Just like the large intestine, there are many potential signs and symptoms of problematic kidney function, and it is therefore most important for you to know the symptoms of kidneys that are not functioning optimally.

I have listed the most common signs here for your convenience, and if you recognize any of these then I can highly recommend you take action. Some you may be familiar with, others perhaps not, but if you have psoriasis any symptoms in this list then you are well advised to improve the health of your urinary system. It is important to recognize the symptoms of kidney diseases so that you can correct any problems early on.

Kidney Symptoms To Be Aware Of:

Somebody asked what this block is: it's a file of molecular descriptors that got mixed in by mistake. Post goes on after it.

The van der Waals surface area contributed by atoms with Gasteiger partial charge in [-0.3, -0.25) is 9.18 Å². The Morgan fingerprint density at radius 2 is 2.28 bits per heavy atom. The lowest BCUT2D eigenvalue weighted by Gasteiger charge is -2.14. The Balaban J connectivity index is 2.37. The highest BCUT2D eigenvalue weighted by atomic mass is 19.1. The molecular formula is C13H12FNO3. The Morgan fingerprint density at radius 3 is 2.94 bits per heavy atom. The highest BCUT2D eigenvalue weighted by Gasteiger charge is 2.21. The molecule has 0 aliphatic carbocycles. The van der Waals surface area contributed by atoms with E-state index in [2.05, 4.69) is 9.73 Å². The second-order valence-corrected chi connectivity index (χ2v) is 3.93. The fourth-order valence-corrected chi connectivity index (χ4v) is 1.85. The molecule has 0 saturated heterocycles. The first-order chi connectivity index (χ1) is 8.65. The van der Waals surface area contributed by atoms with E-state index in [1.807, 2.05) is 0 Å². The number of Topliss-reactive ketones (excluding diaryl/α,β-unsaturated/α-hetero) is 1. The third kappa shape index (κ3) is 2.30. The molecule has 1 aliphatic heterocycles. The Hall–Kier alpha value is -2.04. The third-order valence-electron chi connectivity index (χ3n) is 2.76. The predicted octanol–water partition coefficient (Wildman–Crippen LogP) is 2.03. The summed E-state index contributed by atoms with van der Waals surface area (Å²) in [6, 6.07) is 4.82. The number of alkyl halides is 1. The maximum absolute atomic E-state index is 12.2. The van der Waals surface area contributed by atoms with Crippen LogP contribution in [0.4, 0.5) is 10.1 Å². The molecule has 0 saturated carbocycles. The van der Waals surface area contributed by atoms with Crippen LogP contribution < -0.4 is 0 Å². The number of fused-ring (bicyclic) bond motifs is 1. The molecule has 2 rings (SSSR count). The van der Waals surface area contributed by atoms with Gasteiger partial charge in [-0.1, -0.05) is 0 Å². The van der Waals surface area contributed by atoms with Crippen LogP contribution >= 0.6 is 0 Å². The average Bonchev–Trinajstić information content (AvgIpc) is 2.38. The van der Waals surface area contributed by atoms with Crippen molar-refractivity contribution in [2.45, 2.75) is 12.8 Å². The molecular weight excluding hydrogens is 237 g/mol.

1. Changes in urinary frequency. This may be the first symptom for many people; they may discover that they urinate more or less frequently. The urine may be darker in colour and smell offensive. There could be an increased urge to urinate or a problem in actually urinating. 2. Blood in the urine. This is called haematuria and is a real concern. Blood in the urine can have several causes and should be immediately investigated by your doctor. 3. Difficulty or pain when passing urine. Again, if you have problems trying to pass urine or experience pain you should go to your doctor as soon as possible. A urine test will be able to discover whether your have a urinary tract infection (UTI). Signs and symptoms of a UTI include pain, burning or stinging during urination. It is important to receive the right treatment if you have a UTI, because the infection may spread to the kidneys and cause fever and severe pain. 4. Feeling cold or chilly all the time. Those with kidney disease may feel cold even when it is warm due to anaemia or a chronic condition called pyelonephritis (kidney infection) that may cause chills or a fever. 5. Extreme fatigue. Healthy kidneys produce a hormone called erythropoietin, responsible for helping to make red blood cells (RBCs). These red blood cells help to carry oxygen throughout your body, and a lack of RBCs can cause anaemia, a condition responsible for generalized weakness and in some cases extreme fatigue. 6. Poor concentration and dizziness. This may be the result of a lack of sufficient oxygen to the brain cause by the anaemia. 7. Swelling and oedema. Healthy kidneys ensure that any excess fluids along with wastes are efficiently removed from the body. When the kidneys cannot perform their task, fluid may build up causing swelling or puffiness in the hands, feet, lower legs, ankles and face. 8. Skin itching or rashes. Those with psoriasis may miss this common symptom of kidney disease, dismissing it as a skin problem rather than a kidney problem. Wastes that build up in the blood stream can be as a result of failing kidneys. The itching may be very severe and cause numerous skin rashes. 9. Metallic taste in the mouth and ammonia breath. High levels or urea may build up in the blood stream as kidney failure ensues. The urea is eventually broken down to ammonia in the saliva, which may cause “ammonia breath” and give the person an unpleasant metallic taste in the mouth. 10. Shortness of breath. Anaemia can cause a shortness of breath, and chronic kidney disease can allow fluid to build up in the lungs causing shortness of breath. 11. Feeling sick and nauseous. This may occur with chronic kidney disease due to a build-up of waste products in the blood stream. 12. Dull pain in the back or sides. I have noticed this in many patients over the years that believed the dull pain to be a problem with the back, when in fact it was a kidney (or adrenal gland) problem. The pain can range from a very low-grade and dull pain right up to a severe cramping pain spreading from the lower back down into the groin region. Severe pain is more common with a kidney stone. Any pain should be immediately investigated, particularly if recurrent and severe.